After months of civil unrest in America, it was nearly certain the messages advanced by the BLM movement would make their way into schools. Some students were greeted with a sign about pretty much all things leftist upon entering their elementary school. In Wisconsin, fourth-graders were indoctrinated in the classroom by an activist teacher who shared Black Lives Matter resource materials that were not part of the approved curriculum for the school.
Nine-year-olds were given handouts that described the unrest in the country, explaining to students what protesting is, how George Floyd died, why the BLM movement was founded, what systemic racism is, and why it happens.
"Protesting means that people are standing up to try to change something that is not right," the lesson began. "The people want to end racism against black and brown people. They want to stop violence against black people."
A mural of George Floyd is also pictured, noting that "he was killed by a police officer." Systemic racism is described as "when something unfair keeps happening over and over again to a group of people because of their race, religion, or ethnicity."
The material says the BLM movement began after Trayvon Martin "was shot and killed" in "an act of racism." The reality, of course, is much different than that. George Zimmerman, who argued he shot Martin in self-defense, was found not guilty on second-degree murder charges and was acquitted on a manslaughter charge. The media went to great lengths to fuel a race war, often referring to Zimmerman as a "white Hispanic" and selectively editing his 911 call to make it seem as though he was targeting Martin because of his race. But nine-year-olds are too young to know and understand the details of that case…so, racism.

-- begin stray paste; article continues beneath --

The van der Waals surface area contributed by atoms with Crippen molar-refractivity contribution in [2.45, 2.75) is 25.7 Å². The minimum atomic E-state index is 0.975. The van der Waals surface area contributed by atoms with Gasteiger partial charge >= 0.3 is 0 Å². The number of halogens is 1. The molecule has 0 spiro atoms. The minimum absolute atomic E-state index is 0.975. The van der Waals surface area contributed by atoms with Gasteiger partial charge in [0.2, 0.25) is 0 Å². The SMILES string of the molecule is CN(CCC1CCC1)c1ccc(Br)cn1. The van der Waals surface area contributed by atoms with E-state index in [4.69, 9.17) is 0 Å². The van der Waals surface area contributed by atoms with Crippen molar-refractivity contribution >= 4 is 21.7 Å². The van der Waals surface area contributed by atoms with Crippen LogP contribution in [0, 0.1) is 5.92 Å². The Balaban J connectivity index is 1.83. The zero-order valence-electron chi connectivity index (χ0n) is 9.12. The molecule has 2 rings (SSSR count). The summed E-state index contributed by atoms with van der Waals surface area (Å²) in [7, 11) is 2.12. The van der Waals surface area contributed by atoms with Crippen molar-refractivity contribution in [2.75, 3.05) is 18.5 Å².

The next section then tells the children how systemic racism happens: "most of the people who make the rules are usually not people of color. So the rules are sometimes unfair. People of color do not benefit in the same ways that white people do." It's like Americans electing a Black man as president twice never happened.
The only way to level the playing field, the lesson says, is for "people of different races and genders" to be in "places that make important rules."
A worksheet then asks the kids to fill in the blanks about what the BLM movement is trying to accomplish.
The lesson deeply divided parents in a heated school board meeting, with some fearing the teacher was "pushing her own agenda on the students." An alum also reached out to Charlie Kirk of Turning Point USA about the lesson, who feared that without repercussions, more teachers would get away with bringing politics into the classroom.
This example, with many more sure to come this year, shows why President Trump's 1776 Commission promoting patriotic education is so important.
He pointed to the "twisted web of lies" being taught in classrooms around the country about how America is systemically racist.
"Teaching this horrible doctrine to our children is a form of child abuse, the truest sense," Trump said. "For many years now, the radicals have mistaken Americans' silence for weakness. They're wrong. There is no more powerful force than a parent's love for their children. And patriotic moms and dads are going to demand that their children are no longer fed hateful lies about this country."